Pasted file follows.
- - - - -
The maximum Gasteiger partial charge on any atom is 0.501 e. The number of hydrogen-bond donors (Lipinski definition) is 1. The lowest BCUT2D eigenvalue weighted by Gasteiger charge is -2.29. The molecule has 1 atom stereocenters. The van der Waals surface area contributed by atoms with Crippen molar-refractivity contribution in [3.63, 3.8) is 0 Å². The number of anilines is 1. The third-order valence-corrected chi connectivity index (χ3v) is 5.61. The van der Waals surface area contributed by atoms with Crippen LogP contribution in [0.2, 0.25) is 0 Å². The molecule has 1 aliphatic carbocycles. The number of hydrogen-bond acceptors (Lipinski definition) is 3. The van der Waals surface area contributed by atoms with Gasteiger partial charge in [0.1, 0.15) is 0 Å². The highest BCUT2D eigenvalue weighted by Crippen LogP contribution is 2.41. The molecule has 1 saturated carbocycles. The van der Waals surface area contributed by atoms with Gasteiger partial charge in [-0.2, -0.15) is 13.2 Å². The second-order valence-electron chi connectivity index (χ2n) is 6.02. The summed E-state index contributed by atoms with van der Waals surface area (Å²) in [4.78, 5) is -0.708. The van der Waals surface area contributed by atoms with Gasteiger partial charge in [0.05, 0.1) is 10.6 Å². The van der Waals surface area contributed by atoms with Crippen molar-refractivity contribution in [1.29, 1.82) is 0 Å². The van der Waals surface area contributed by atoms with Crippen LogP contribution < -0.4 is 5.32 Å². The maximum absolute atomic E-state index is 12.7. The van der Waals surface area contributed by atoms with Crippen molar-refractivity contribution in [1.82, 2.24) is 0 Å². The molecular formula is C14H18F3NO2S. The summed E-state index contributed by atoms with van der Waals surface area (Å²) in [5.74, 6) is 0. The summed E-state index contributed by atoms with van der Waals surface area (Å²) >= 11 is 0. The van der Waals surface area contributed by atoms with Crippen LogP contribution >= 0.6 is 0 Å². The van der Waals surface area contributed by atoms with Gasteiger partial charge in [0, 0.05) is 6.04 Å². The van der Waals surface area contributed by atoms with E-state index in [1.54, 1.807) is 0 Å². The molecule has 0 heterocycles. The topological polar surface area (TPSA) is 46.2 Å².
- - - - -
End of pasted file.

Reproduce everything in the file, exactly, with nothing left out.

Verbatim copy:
The maximum Gasteiger partial charge on any atom is 0.501 e. The number of hydrogen-bond donors (Lipinski definition) is 1. The lowest BCUT2D eigenvalue weighted by Gasteiger charge is -2.29. The molecule has 1 atom stereocenters. The van der Waals surface area contributed by atoms with Crippen molar-refractivity contribution in [3.63, 3.8) is 0 Å². The number of anilines is 1. The third-order valence-corrected chi connectivity index (χ3v) is 5.61. The van der Waals surface area contributed by atoms with Crippen LogP contribution in [0.2, 0.25) is 0 Å². The molecule has 1 aliphatic carbocycles. The number of hydrogen-bond acceptors (Lipinski definition) is 3. The van der Waals surface area contributed by atoms with Gasteiger partial charge in [0.1, 0.15) is 0 Å². The highest BCUT2D eigenvalue weighted by Crippen LogP contribution is 2.41. The molecule has 1 saturated carbocycles. The van der Waals surface area contributed by atoms with Gasteiger partial charge in [-0.2, -0.15) is 13.2 Å². The second-order valence-electron chi connectivity index (χ2n) is 6.02. The summed E-state index contributed by atoms with van der Waals surface area (Å²) in [4.78, 5) is -0.708. The van der Waals surface area contributed by atoms with Gasteiger partial charge in [0.05, 0.1) is 10.6 Å². The van der Waals surface area contributed by atoms with Crippen molar-refractivity contribution in [1.29, 1.82) is 0 Å². The van der Waals surface area contributed by atoms with Crippen LogP contribution < -0.4 is 5.32 Å². The maximum absolute atomic E-state index is 12.7. The van der Waals surface area contributed by atoms with Crippen molar-refractivity contribution in [1.82, 2.24) is 0 Å². The molecular formula is C14H18F3NO2S. The summed E-state index contributed by atoms with van der Waals surface area (Å²) in [5.74, 6) is 0. The summed E-state index contributed by atoms with van der Waals surface area (Å²) >= 11 is 0. The van der Waals surface area contributed by atoms with Crippen LogP contribution >= 0.6 is 0 Å². The van der Waals surface area contributed by atoms with Gasteiger partial charge in [0, 0.05) is 6.04 Å². The van der Waals surface area contributed by atoms with E-state index in [1.54, 1.807) is 0 Å². The molecule has 0 heterocycles. The topological polar surface area (TPSA) is 46.2 Å².